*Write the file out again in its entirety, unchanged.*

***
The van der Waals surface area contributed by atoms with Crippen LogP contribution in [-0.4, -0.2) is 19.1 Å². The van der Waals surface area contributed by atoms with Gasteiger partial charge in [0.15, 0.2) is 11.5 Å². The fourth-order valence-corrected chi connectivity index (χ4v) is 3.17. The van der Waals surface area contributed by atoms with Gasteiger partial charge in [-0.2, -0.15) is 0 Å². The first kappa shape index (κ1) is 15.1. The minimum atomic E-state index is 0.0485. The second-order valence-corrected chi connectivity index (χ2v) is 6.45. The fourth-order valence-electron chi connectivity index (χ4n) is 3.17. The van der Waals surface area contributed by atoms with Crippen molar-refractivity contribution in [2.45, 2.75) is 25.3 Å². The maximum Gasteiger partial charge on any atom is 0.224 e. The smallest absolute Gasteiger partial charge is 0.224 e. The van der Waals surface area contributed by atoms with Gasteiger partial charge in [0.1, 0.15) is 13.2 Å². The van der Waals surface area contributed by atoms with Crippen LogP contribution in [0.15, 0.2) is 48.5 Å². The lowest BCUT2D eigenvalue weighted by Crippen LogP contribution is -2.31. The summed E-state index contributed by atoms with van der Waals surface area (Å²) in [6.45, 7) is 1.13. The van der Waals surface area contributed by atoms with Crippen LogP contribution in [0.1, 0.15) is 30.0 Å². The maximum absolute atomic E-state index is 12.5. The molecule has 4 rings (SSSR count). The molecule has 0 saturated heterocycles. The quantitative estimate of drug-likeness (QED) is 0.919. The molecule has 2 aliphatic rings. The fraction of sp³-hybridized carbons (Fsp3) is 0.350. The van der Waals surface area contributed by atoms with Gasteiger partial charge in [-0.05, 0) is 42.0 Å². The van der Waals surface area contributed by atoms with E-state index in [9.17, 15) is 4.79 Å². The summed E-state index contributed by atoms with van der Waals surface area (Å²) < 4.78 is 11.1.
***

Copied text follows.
The van der Waals surface area contributed by atoms with Crippen LogP contribution in [-0.4, -0.2) is 19.1 Å². The van der Waals surface area contributed by atoms with Gasteiger partial charge in [0.15, 0.2) is 11.5 Å². The fourth-order valence-corrected chi connectivity index (χ4v) is 3.17. The van der Waals surface area contributed by atoms with Gasteiger partial charge in [-0.2, -0.15) is 0 Å². The first kappa shape index (κ1) is 15.1. The minimum atomic E-state index is 0.0485. The second-order valence-corrected chi connectivity index (χ2v) is 6.45. The fourth-order valence-electron chi connectivity index (χ4n) is 3.17. The van der Waals surface area contributed by atoms with Crippen molar-refractivity contribution in [2.45, 2.75) is 25.3 Å². The maximum Gasteiger partial charge on any atom is 0.224 e. The smallest absolute Gasteiger partial charge is 0.224 e. The van der Waals surface area contributed by atoms with Gasteiger partial charge in [0.1, 0.15) is 13.2 Å². The van der Waals surface area contributed by atoms with Crippen LogP contribution in [0.15, 0.2) is 48.5 Å². The lowest BCUT2D eigenvalue weighted by Crippen LogP contribution is -2.31. The summed E-state index contributed by atoms with van der Waals surface area (Å²) in [6.45, 7) is 1.13. The van der Waals surface area contributed by atoms with Crippen LogP contribution in [0.1, 0.15) is 30.0 Å². The maximum absolute atomic E-state index is 12.5. The molecule has 4 rings (SSSR count). The molecule has 0 saturated heterocycles. The quantitative estimate of drug-likeness (QED) is 0.919. The molecule has 2 aliphatic rings. The fraction of sp³-hybridized carbons (Fsp3) is 0.350. The van der Waals surface area contributed by atoms with Gasteiger partial charge in [-0.05, 0) is 42.0 Å². The van der Waals surface area contributed by atoms with E-state index in [9.17, 15) is 4.79 Å². The summed E-state index contributed by atoms with van der Waals surface area (Å²) < 4.78 is 11.1.